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Matthews v. Bergdorf

United States Court of Appeals, Tenth Circuit

May 8, 2018

RACHEL MATTHEWS; CHRISTY WRIGHT, as next friend and appointed guardian of JM a/k/a KM, CM, EM, SP, AP, NP, GM, and MS, Plaintiffs - Appellees,
v.
KILA BERGDORF; RONALD MOON; VINNIE HARMON; KAREN QUINN; KAREN FEATHER; MATTHEW BUDDER; BETH PANNELL; MARY NOFIRE; KRISTIN TANNER; JUANITA GIWA; NIECIE LEWIS; KATHLEEN KEANEY; LADONNA SIMS; BECKY DEWEY; CAROL SCHRAAD-DAHN; ANN MARIE SHRUM; JOAN HUGHES, Defendants - Appellants, and STATE OF OKLAHOMA, ex rel. OKLAHOMA DEPARTMENT OF HUMAN SERVICES, an agency of the State of Oklahoma; WILKIE SANDERS; JERRY MATTHEWS; DIEDRE MATTHEWS; JOHN DOE; JANE DOE, Defendants.

          APPEAL FROM THE UNITED STATES DISTRICT COURT FOR THE NORTHERN DISTRICT OF OKLAHOMA (D.C. No. 15-CV-676-TCK-FHM)

          Emily B. Fagan (John K. F. Langford with her on the brief), Assistant General Counsel, Department of Human Services, Oklahoma City, Oklahoma, for Defendants-Appellants.

          Connor L. Helms (Gary R. Underwood, Erin M. Moore, and Tiffany K. Peterson with him on the brief), Helms & Underwood, Oklahoma City, Oklahoma, for Plaintiffs-Appellees.

          Before TYMKOVICH, Chief Judge, BALDOCK, and LUCERO, Circuit Judges.

          BALDOCK, CIRCUIT JUDGE

         In 2006, the Oklahoma Department of Human Services (ODHS) recognized Jerry and Deidre Matthews as "adoptive parents" of the year for Northeast Oklahoma. But how quickly things changed. After years of reported abuse and neglect, the Delaware County District Court in April 2014 placed all nine children living in the Matthews' two bedroom, two bathroom trailer house in the emergency custody of the State. In June 2016, Jerry Matthews pleaded no contest in Delaware County District Court to reduced charges of child neglect. He received a suspended life sentence in exchange for his promise to testify truthfully against his now former wife, Deidre Matthews. Oklahoma v. Matthews, No. CF-2014-117B (Delaware Cty., Okla., July 6, 2016). In October 2017, Deidre Matthews, her fate sealed, pleaded no contest in the same state court to twelve counts of child abuse, child neglect, and child endangerment. Oklahoma v. Matthews, No. CF-2014-117A (Delaware Cty., Okla., Oct. 4, 2017). The state court sentenced Deidre Matthews to life in prison with all but four years suspended.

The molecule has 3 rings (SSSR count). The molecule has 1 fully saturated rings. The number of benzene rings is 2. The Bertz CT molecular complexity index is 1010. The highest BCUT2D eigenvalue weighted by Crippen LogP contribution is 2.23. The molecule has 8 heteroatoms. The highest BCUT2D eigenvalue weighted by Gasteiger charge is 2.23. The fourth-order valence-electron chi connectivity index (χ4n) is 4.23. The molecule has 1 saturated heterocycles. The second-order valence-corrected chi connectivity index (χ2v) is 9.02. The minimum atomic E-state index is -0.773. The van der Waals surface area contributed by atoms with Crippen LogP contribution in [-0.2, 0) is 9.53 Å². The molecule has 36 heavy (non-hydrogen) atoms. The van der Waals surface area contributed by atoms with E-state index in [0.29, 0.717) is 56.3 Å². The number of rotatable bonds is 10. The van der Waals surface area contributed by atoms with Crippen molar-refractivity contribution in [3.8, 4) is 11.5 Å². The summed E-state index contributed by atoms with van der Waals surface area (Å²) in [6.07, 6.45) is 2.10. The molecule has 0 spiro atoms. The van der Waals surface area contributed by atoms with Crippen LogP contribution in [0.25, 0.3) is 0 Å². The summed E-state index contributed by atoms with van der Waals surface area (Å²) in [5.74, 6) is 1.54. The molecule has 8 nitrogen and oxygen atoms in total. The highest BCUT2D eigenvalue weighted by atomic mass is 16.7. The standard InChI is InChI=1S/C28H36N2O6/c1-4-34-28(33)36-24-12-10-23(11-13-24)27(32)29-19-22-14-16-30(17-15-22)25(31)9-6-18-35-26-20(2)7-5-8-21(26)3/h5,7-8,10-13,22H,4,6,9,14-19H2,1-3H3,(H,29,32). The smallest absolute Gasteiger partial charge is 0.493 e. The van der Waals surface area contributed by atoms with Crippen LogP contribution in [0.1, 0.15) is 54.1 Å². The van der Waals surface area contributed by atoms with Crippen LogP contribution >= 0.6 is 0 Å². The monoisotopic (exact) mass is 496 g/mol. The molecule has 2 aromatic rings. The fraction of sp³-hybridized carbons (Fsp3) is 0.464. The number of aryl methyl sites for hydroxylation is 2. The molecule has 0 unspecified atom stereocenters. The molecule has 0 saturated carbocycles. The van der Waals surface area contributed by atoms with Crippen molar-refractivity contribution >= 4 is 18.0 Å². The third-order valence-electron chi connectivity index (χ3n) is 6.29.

The present case is the civil side of this tragedy. The children, Plaintiffs here, claim among other things that eighteen ODHS caseworkers violated their Fourteenth Amendment substantive due process rights in connection with the horrific events recounted in the complaint.[1] Plaintiffs generally allege that between January 2004 and March 2014, various individuals, all with good cause, reported to ODHS that the children living in the Matthews' home were being mentally and physically abused. At least seventeen reports of abuse and neglect were made to ODHS during this time period. To say the ODHS caseworkers left the children with the Matthews to suffer continued abuse and neglect under deplorable conditions in a dangerous home environment is perhaps an understatement.

         The case comes to us from the district court's denial of the caseworkers' motion to dismiss the constitutional claims against them on the basis of qualified immunity. (Seventeen caseworkers have appealed.) See Matthews v. Oklahoma, 2016 WL 6078341 (N.D. Okla. 2016) (unpublished). Our review is de novo. See Dahn v. Amedei, 867 F.3d 1178, 1185 (10th Cir. 2017). The purely legal questions before us are (1) whether the facts alleged in the complaint give rise to constitutional claims against each of the ODHS caseworkers, and if so, (2) whether those claims were clearly established at the time of the alleged constitutional violations. See Davis v. Clifford, 825 F.3d 1131, 1135 (10th Cir. 2016). Because the caseworkers have asserted the defense of qualified immunity, the burden is on Plaintiffs to establish their right to proceed. See Dahn, 867 F.3d at 1185. Exercising jurisdiction under 28 U.S.C. § 1291, we affirm in part and reverse in part. See Ashcroft v. Iqbal, 556 U.S. 662, 671-72 (2009) (where a district court's order denying qualified immunity turns on a question of law, such order constitutes a final appealable decision within the meaning of § 1291).

         * * *

         A state actor generally may not be held liable under the Fourteenth Amendment for harm a private individual intentionally or recklessly inflicts upon a victim. See DeShaney v. Winnebago Cty. Dept. of Soc. Servs., 489 U.S. 189, 197 (1989). The explanation is simple: Where private violence is responsible for the harm, the state actor has not deprived the victim of any constitutional right; rather the private individual has deprived the victim of life, liberty, or property. See id. at 195-97; see also Robbins v. Oklahoma, 519 F.3d 1242, 1251 (10th Cir. 2008) (McConnell, J.) ("DeShaney holds that the state has no affirmative obligation under the Due Process Clause to protect the interests of life, liberty, and property of its citizens against invasion by private actors." (internal quotation marks omitted)).